PRESQUE ISLE, Maine — City officials have started a conversation with regional Amish community leaders on ways to address residents’ complaints about horse manure in roadways and public areas.

Over the last several years, a number of residents have called the city to complain about the droppings left by horses hauling Amish buggies to Presque Isle from Easton and Fort Fairfield, City Manager Martin Puckett said during the July 5 City Council meeting.

No other Maine municipalities have set up an ordinance addressing horse manure, but Puckett said that Auburn, Kentucky, enacted one requiring horses within city limits to wear a type of diaper.

In a discussion with several members of the local Amish community, city councillors said they want to find a solution to the issue without necessarily having to create a local regulation.

“We want to start a conversation,” said councilor Craig Green.

Councillor Mike Chasse said he heard a number of complaints about horse manure around Riverside Drive and Riverside Park, including under trees to which horses may be tied.

“Parents have found their kids with horse manure on them,” Chasse said.

Councillor Kevin Freeman said that Presque Isle wants to continue to be welcoming to the Amish, who travel to Presque Isle for business and shopping.

Ten years ago, the first Amish families to come to central Aroostook County and settled in Easton and Fort Fairfield. Amish members now account for almost 15 percent of Easton’s total population of about 1,300, according to the town manager, and Amish settlers have continued to set down roots in other towns, such as Perham.

For a busy service center such as Presque Isle, “we have to be aware of the side effects” of increased Amish horse and buggy traffic, Freeman said. “There’s more and more horses going up and down the streets,” raising safety concerns as well as the issue of manure on the roads, Freeman said.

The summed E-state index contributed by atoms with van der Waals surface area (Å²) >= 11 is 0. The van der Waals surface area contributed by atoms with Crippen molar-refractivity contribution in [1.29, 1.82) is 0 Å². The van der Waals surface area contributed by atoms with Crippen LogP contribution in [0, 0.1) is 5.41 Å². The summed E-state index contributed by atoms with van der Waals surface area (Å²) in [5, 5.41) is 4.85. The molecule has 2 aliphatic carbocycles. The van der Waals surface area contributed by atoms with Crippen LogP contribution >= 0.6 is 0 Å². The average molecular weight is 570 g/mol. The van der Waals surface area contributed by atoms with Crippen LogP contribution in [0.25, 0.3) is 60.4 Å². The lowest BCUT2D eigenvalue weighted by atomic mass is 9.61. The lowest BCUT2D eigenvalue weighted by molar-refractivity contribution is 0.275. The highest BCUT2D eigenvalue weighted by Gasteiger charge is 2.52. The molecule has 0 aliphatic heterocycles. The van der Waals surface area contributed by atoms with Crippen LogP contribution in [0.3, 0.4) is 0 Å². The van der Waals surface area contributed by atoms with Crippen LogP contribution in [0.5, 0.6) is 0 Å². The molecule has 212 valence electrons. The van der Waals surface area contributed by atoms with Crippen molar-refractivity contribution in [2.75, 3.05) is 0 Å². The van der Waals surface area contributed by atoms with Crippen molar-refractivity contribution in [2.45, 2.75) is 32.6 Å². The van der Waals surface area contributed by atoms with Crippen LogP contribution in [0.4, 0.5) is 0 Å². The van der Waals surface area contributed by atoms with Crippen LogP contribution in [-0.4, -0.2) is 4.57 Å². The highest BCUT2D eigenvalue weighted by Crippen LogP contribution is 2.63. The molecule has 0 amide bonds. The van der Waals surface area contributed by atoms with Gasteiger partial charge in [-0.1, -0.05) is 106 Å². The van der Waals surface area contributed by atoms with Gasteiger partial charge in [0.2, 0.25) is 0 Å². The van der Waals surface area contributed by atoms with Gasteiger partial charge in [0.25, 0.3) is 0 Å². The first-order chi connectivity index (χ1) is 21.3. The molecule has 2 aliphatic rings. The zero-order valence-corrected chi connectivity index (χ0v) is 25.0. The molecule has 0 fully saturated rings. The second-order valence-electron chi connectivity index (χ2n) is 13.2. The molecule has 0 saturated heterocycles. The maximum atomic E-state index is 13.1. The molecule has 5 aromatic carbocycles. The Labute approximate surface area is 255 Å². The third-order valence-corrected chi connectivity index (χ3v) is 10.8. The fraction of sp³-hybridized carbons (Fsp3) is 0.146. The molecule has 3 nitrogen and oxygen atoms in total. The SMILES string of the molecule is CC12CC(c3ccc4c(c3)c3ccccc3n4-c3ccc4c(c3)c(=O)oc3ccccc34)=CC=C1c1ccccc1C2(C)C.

“I’m sure other communities are going to look at this as well,” he said, adding that the Amish community could develop a voluntary approach to controlling horse manure.

A member of the Amish community who was not identified told the councilors that their members are willing to address the concerns. He said they could locate barrels in which to place the manure at the common areas where horses are stationed throughout the city. But he said that cleaning up every horse dropping from the road or using diapers would be too costly and potentially dangerous.

“You’d have to have a super-safe horse to put that on the back of a horse without them kicking.”

He added that it would be impractical to stop and tie up a horse while travelling.

He also said he thinks some people may be overreacting to horse manure.

“Horse manure is a little bit of grass fiber, and it goes away. It’s not as much of an issue as it looks. There’s a lot of things that are more unhealthy, you just don’t see it.”

Having mounted police and carriage horses in New York City can be messy business, according to the Gotham Gazette.

Carriage horses travel from their stables along city streets to Central Park, where they charge people to ride them around the same park loops over and over, according to the publication. Carriage driver Christina Hansen told the gazette that carriage horses are equipped with diaper bags that are attached to the carriage to catch the horse droppings. The industry also hires sweepers to clean up the loops in Central Park.

Police horses also patrol all over the five boroughs, from busy tourist areas like Times Square or Coney Island to high-crime areas in Brooklyn and the Bronx, according to the gazette. The police horses do not wear diapers.

In Houlton, where Amish members visit from southern Aroostook towns like Smyrna, the issue of horse manure on roadways has not come up in recent years, said Houlton town manager Butch Asselin.

But other towns have received complaints, including in Fort Fairfield.

When the issue of “road apples,” as locals have called them, came up before the Fort Fairfield town council, town manager Jim Risner met with Amish leaders in the fall of 2015.

“The Amish leaders and I agreed that anytime I received a complaint about road apples, I would take a photo and provide that to an Amish leader and discuss the situation with them,” Risner said.

The town along with a number of businesses have installed buckets and shovels for the droppings at hitching posts, and some Amish have tried to limit their horse’s time on Main Street, where many of the complaints about droppings have originated, Risner said.

While it’s not clear if Fort Fairfield’s road apple situation has changed much since 2015, Risner said the town has had good dialogue with the Amish community.

“It’s important to have the communication,” Risner said.